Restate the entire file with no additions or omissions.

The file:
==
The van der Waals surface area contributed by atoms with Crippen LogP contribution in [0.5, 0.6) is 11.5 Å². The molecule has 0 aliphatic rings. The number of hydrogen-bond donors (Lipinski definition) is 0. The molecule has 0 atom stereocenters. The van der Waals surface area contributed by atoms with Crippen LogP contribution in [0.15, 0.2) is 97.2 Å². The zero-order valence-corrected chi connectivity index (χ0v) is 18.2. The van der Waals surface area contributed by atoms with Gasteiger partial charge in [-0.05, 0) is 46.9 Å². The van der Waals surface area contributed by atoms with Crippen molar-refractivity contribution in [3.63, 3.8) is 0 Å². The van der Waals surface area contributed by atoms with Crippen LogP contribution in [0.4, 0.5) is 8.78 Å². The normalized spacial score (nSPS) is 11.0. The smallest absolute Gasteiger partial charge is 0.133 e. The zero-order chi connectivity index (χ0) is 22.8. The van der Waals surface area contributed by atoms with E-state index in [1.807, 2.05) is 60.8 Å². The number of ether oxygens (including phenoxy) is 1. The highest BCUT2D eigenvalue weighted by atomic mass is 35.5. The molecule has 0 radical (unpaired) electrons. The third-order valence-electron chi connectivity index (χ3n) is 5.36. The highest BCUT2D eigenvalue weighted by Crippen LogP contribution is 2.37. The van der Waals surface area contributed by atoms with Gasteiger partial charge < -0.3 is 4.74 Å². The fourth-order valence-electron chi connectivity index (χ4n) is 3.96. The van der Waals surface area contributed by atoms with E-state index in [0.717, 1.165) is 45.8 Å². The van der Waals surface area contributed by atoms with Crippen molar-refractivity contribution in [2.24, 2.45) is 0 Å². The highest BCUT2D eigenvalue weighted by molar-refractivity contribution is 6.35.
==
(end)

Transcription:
The van der Waals surface area contributed by atoms with Crippen LogP contribution in [0.5, 0.6) is 11.5 Å². The molecule has 0 aliphatic rings. The number of hydrogen-bond donors (Lipinski definition) is 0. The molecule has 0 atom stereocenters. The van der Waals surface area contributed by atoms with Crippen LogP contribution in [0.15, 0.2) is 97.2 Å². The zero-order valence-corrected chi connectivity index (χ0v) is 18.2. The van der Waals surface area contributed by atoms with Gasteiger partial charge in [-0.05, 0) is 46.9 Å². The van der Waals surface area contributed by atoms with Crippen molar-refractivity contribution in [3.63, 3.8) is 0 Å². The van der Waals surface area contributed by atoms with Crippen LogP contribution in [0.4, 0.5) is 8.78 Å². The normalized spacial score (nSPS) is 11.0. The smallest absolute Gasteiger partial charge is 0.133 e. The zero-order chi connectivity index (χ0) is 22.8. The van der Waals surface area contributed by atoms with E-state index in [1.807, 2.05) is 60.8 Å². The number of ether oxygens (including phenoxy) is 1. The highest BCUT2D eigenvalue weighted by atomic mass is 35.5. The molecule has 0 radical (unpaired) electrons. The third-order valence-electron chi connectivity index (χ3n) is 5.36. The highest BCUT2D eigenvalue weighted by Crippen LogP contribution is 2.37. The van der Waals surface area contributed by atoms with Gasteiger partial charge < -0.3 is 4.74 Å². The fourth-order valence-electron chi connectivity index (χ4n) is 3.96. The van der Waals surface area contributed by atoms with E-state index in [0.717, 1.165) is 45.8 Å². The van der Waals surface area contributed by atoms with Crippen molar-refractivity contribution in [2.24, 2.45) is 0 Å². The highest BCUT2D eigenvalue weighted by molar-refractivity contribution is 6.35.